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Local Forest Lake Family Attends 2014 National Walk For Epilepsy® In Washington, D.C.

MAPLE GROVE, Minn., March 25, 2014 /PRNewswire/ -- Upsher-Smith Laboratories, Inc. (Upsher-Smith), in partnership with the Epilepsy Foundation of Minnesota (EFMN), today announced that the Fletcher family from Forest Lake, Minnesota was awarded a sponsorship to attend the Epilepsy Foundation's National Walk for Epilepsy® in Washington, D.C. on March 22, 2014.

Pictured at the 2014 National Walk for Epilepsy(R): Scott Hussey, Sr. Vice President, Sales; Jordan Fletcher; Mary Melby; Callie Fletcher; Eric Hamborg, Vice President, CNS Sales; Rachael Newman; Tyler Melby; Chris Thibodeaux, Sr. Director, Therapeutic Education and Communication; Mark Evenstad, President and CEO

The Fletcher family is all too familiar with seizure disorders. Callie Fletcher, now 14, began experiencing absence seizures—a type of generalized seizures—at age six. Now, with proper medication, her seizures are well-managed. Brother Jordan, 11, has had a tougher road. Beginning with a grand mal seizure—also known as a tonic-clonic seizure—at eighteen months, his condition has grown in intensity and makes it hard for him to live like other sixth graders. Then, just last year, their mother, Rachael Newman, experienced her first seizure. She and her children eagerly anticipated meeting people who shared their experiences when they attended the Walk.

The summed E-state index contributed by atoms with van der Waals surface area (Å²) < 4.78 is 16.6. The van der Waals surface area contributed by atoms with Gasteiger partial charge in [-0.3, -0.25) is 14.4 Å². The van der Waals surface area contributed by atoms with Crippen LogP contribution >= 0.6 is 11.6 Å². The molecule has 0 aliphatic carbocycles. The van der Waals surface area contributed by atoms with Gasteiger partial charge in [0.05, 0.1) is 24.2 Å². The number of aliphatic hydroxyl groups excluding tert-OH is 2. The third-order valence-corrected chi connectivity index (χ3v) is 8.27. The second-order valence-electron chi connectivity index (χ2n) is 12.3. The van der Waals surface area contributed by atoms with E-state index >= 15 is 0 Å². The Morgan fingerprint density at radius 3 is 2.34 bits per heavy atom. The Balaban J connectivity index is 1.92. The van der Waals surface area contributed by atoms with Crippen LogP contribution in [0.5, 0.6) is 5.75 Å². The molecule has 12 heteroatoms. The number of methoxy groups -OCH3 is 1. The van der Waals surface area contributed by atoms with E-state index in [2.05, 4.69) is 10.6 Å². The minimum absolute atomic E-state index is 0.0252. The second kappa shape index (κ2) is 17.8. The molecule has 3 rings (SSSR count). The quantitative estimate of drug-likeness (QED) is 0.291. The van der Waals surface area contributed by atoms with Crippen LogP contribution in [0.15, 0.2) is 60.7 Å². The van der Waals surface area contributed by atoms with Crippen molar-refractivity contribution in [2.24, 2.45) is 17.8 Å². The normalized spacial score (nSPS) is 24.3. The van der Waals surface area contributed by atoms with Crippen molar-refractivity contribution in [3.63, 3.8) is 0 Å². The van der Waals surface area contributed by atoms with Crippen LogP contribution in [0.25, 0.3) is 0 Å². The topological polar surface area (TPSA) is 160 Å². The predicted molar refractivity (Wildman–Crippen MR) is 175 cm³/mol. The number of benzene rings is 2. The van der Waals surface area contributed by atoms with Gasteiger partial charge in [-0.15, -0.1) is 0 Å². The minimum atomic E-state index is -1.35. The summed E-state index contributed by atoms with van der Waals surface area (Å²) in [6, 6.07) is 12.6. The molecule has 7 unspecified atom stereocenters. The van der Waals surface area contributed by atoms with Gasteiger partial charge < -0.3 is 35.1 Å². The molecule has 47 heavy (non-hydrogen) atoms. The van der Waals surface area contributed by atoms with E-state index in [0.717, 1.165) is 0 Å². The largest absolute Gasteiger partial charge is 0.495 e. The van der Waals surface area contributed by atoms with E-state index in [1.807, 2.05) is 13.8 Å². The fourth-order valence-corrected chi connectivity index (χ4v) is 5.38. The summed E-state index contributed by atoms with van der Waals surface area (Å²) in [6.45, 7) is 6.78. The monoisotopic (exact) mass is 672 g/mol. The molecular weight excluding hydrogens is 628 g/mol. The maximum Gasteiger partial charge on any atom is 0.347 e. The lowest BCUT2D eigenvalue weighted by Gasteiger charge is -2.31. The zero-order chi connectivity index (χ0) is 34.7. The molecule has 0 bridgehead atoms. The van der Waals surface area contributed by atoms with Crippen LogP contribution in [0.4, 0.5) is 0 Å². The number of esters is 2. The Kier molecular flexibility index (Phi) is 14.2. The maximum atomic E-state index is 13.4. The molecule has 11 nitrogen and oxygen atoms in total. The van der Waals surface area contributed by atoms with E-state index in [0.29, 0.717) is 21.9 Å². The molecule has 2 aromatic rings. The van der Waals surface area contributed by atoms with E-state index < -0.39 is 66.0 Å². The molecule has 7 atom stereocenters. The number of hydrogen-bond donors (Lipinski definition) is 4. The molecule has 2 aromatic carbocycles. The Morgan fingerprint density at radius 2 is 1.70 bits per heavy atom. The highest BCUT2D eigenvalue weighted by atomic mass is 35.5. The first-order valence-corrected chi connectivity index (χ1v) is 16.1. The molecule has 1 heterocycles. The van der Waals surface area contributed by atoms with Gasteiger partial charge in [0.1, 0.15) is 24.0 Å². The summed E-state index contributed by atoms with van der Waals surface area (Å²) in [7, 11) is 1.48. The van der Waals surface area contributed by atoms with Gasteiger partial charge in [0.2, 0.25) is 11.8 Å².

"Callie really enjoyed it, and for Jordan it was a chance to be around kids like him," said Newman. "We are so thankful to Upsher-Smith and the Epilepsy Foundation of Minnesota for giving us this opportunity."

About the Fletcher Family
Callie Fletcher's absence seizures started so subtly at age six that doctors first thought she had ADHD. Since being properly diagnosed, however, she has been able to manage her condition well with medications. Her brother Jordan presents a more challenging case. Beginning with a grand mal seizure at eighteen months, his seizures remain a significant challenge, leading his mother to try any route available to help her son.

"We've tried meds, we've tried diets, everything," she says. "You name it, we've done it."

This summer, the family will travel to the Mayo Clinic to do some brain mapping to learn more about how Jordan's brain functions1 and talk about possible surgery. In the meantime, Jordan and Callie help each other deal with the challenges they face.